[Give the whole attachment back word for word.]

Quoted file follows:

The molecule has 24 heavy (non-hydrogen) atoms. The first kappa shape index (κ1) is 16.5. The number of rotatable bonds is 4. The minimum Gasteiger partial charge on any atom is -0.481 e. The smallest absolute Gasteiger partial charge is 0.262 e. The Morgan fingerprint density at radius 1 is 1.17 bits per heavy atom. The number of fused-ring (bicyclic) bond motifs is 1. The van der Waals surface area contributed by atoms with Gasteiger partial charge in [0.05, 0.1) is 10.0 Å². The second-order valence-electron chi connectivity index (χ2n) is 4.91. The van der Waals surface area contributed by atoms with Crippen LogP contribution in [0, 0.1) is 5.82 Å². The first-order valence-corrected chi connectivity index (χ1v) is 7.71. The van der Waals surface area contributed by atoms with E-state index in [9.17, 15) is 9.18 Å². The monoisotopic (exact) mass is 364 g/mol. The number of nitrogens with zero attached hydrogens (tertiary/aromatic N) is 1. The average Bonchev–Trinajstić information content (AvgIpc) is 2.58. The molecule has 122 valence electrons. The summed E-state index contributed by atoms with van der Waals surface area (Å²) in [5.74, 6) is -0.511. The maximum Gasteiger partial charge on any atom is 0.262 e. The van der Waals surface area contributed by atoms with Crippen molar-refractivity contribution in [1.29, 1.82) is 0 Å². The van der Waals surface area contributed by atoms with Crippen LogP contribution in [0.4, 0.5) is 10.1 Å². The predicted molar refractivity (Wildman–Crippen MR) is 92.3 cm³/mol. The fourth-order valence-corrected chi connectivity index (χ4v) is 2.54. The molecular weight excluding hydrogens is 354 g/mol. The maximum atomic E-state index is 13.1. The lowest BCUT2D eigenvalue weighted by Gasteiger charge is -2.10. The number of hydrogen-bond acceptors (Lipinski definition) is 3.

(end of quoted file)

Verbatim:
The molecule has 24 heavy (non-hydrogen) atoms. The first kappa shape index (κ1) is 16.5. The number of rotatable bonds is 4. The minimum Gasteiger partial charge on any atom is -0.481 e. The smallest absolute Gasteiger partial charge is 0.262 e. The Morgan fingerprint density at radius 1 is 1.17 bits per heavy atom. The number of fused-ring (bicyclic) bond motifs is 1. The van der Waals surface area contributed by atoms with Gasteiger partial charge in [0.05, 0.1) is 10.0 Å². The second-order valence-electron chi connectivity index (χ2n) is 4.91. The van der Waals surface area contributed by atoms with Crippen LogP contribution in [0, 0.1) is 5.82 Å². The first-order valence-corrected chi connectivity index (χ1v) is 7.71. The van der Waals surface area contributed by atoms with E-state index in [9.17, 15) is 9.18 Å². The monoisotopic (exact) mass is 364 g/mol. The number of nitrogens with zero attached hydrogens (tertiary/aromatic N) is 1. The average Bonchev–Trinajstić information content (AvgIpc) is 2.58. The molecule has 122 valence electrons. The summed E-state index contributed by atoms with van der Waals surface area (Å²) in [5.74, 6) is -0.511. The maximum Gasteiger partial charge on any atom is 0.262 e. The van der Waals surface area contributed by atoms with Crippen molar-refractivity contribution in [1.29, 1.82) is 0 Å². The van der Waals surface area contributed by atoms with Crippen LogP contribution in [0.4, 0.5) is 10.1 Å². The predicted molar refractivity (Wildman–Crippen MR) is 92.3 cm³/mol. The fourth-order valence-corrected chi connectivity index (χ4v) is 2.54. The molecular weight excluding hydrogens is 354 g/mol. The maximum atomic E-state index is 13.1. The lowest BCUT2D eigenvalue weighted by Gasteiger charge is -2.10. The number of hydrogen-bond acceptors (Lipinski definition) is 3.